2002
Publisher:
ISBN:
8171676529
Size:
7.3" X 4.9"
Pages:
54
Price:
$7.00   Shipping Free
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Back of the Book

Indian Music is a product of not just an arrangement of sounds but of Indian History itself. This book is an authoritative treatise on the whole range of what constitutes Indian music, be it classical or folk type. The author traces not just the history behind the evolution of particular styles of music but also explains what each style is all about. He also mentions the corresponding or equivalent terminology employed in Western music. The essential ingredients of the execution of any typical piece of Indian music are clearly spelt out. The author dwells at length on the composition of various ragas. There is also an explanation of the notation system at the end of the book as well as English translations of some compositions.

Dhurjati Prasad Mukerji was one of the few scholars who remoulded the milieu of Lucknow University, which was set up in the 1920s. Thanks to the residency of D. P. Mukerji, the university underwent an intellectual transformation during the 1930s to the 1950s. He was an inspiration to his colleagues and the community of students at large. His erudition was astounding-he was equally at home in history, sociology, economics, moral philosophy, art, physical sciences, architecture and last but not the least, music.

A Note

This booklet was written primarily at the request of an English friend of mine who wisely thought that the present was the time for mutual understanding between East and West and generously felt that I could do my little bit towards its consummation by writing on Indian music and culture. But my ignorance of the principle of Western music prevailed over friendly confidence, and the first draft lay neglected in my box. But the enterprising Bombay firm, Kutub would not, however, let it remain there. In that process of disinterment what was originally intended as an introduction to Indian music mainly for non-Indian readers has become an essay on the connection between music and the people.

A complete acknowledgment would occupy pages. I can only mention Dr. Feldman and his wife, some of whose valuable suggestions I have incorporated.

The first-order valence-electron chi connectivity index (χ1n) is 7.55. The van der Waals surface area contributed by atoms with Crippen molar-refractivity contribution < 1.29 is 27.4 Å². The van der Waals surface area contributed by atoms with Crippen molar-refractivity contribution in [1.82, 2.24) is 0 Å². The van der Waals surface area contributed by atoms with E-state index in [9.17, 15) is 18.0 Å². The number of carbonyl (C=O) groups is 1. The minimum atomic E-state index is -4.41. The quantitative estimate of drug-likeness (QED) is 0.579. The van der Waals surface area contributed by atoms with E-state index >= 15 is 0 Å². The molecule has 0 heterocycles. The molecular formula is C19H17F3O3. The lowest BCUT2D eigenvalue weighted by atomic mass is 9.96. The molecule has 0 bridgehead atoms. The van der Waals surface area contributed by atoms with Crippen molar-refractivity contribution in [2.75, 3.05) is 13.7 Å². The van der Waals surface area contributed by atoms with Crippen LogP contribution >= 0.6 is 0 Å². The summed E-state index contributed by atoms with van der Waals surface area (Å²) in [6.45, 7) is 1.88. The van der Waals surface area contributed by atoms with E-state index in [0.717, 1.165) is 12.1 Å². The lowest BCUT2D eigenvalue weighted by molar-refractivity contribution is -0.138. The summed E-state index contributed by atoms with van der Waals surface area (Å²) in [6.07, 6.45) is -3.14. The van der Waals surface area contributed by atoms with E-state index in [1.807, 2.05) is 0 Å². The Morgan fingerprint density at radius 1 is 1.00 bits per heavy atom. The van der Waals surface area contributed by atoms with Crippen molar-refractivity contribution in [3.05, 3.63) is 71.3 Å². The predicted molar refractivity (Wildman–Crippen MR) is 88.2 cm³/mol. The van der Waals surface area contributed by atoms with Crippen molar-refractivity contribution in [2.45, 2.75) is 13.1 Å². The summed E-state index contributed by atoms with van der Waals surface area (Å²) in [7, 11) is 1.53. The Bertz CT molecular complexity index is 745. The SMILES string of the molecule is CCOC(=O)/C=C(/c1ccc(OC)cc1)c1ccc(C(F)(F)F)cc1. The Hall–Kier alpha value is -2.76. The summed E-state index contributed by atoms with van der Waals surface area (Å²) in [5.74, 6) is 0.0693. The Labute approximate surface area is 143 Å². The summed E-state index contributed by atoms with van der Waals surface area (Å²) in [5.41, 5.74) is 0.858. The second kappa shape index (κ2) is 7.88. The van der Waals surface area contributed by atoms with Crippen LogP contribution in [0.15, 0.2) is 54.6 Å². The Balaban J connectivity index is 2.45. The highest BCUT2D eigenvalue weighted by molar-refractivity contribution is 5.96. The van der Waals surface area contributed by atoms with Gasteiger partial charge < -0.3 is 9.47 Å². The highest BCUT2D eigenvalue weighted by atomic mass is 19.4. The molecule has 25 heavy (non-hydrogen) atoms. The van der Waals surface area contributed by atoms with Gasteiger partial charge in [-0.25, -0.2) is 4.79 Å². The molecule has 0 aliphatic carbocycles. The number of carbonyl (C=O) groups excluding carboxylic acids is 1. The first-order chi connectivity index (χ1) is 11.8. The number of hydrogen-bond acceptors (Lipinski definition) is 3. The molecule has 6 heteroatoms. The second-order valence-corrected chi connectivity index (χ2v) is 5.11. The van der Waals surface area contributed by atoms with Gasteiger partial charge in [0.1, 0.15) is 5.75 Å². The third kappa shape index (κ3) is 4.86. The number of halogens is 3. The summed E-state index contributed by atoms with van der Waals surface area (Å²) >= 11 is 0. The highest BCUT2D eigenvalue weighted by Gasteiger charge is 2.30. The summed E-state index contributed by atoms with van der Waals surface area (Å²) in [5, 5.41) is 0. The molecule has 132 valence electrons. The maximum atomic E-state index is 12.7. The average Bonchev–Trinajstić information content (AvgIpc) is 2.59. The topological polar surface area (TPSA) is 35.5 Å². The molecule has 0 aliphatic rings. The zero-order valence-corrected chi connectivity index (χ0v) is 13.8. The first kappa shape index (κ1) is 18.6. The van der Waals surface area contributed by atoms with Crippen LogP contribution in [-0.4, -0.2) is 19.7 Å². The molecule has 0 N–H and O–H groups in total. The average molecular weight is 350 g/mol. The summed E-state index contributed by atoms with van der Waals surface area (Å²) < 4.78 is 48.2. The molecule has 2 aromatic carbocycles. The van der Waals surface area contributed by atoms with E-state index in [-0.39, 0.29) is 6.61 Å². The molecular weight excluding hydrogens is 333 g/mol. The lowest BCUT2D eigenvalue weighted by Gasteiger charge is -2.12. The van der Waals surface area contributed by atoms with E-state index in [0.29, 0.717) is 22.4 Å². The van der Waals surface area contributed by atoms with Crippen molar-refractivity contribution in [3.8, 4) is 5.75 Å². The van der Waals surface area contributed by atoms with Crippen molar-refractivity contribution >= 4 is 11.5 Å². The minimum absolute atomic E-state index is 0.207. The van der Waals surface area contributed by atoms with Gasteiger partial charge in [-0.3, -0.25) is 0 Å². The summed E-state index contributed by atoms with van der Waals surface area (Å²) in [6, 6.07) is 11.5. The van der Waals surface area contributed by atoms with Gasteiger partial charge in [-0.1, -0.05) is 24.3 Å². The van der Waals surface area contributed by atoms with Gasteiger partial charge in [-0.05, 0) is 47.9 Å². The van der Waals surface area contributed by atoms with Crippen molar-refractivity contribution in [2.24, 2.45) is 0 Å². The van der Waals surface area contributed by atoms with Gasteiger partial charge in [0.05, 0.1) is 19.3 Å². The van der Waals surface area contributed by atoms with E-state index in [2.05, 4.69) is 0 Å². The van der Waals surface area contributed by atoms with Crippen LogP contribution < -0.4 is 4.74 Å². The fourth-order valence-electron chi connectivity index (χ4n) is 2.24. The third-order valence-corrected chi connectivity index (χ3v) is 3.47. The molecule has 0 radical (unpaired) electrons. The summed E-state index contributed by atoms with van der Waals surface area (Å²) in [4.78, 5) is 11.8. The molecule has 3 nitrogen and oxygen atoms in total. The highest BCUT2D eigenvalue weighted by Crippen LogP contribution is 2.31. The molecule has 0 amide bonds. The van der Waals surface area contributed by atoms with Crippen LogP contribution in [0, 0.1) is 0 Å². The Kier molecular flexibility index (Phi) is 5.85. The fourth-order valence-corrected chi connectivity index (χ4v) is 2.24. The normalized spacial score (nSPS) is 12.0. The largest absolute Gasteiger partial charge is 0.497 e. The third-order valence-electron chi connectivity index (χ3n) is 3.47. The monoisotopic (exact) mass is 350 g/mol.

Principal S. N. R atanjankar of the Marris college of music, Lucknow, has very kindly checked up the Mss., and added the two songs in notation in illustration of the classical structure and movement, as also the Lakshan piece of Bhatkande, all given at the end. The notes on the notation and the ragas and the English translations of these compositions are also his. So my gratitude to him is deep. But for his unfailing assistance this Introduction would have been incomplete. Tagore's song has been rendered into Bhatkande-notation by Mr. Digindra Roy. The Shantiniketan I cannot but thank profusely for permitting the use of noe of the loveliest compositions of Tagore. My sincere thanks are also due to Dr.Malini Bhalchandra Sukthankar for permission to include Bhatkande's Lakshana Geeta. The system of ragao-classification adopted here is that of Pandit V. N. Bhatkande.

I am also obliged to my European friends who made me sense, if not understand, the gratness of European music. The reader will do well to read(1) H. L. roy's problems of Hindustani Music (2) B. Swarup's Theory of Indian Music(3) K. D. Banerji's Gita sutra Sar with the translators explanations and notes and (4) O. C. Ganguly's Ragas and Raginis. Pandit Bhatkande's books are mostly written in Marahatti and Hindi, and it is worth learning these two Indian languages just to read him. R. L. roy's treatise, Raga Nirvaya, is probably the best book of its kind in Bengali. Sambamurti's Grammar of South Indian Music in four parts is a reliable introduction to the Karnatic style. After mastering these modern Indian authorities the reader may proceed to the classics in Sanskrit, Persian and Hindustani. But then this booklet is not meant for advanced students. I have not dealt with the intricacies of the rhythm (tal) in this booklet for the same reason.

By the way, I am not ashamed of the sociological stamp in my treatment of music.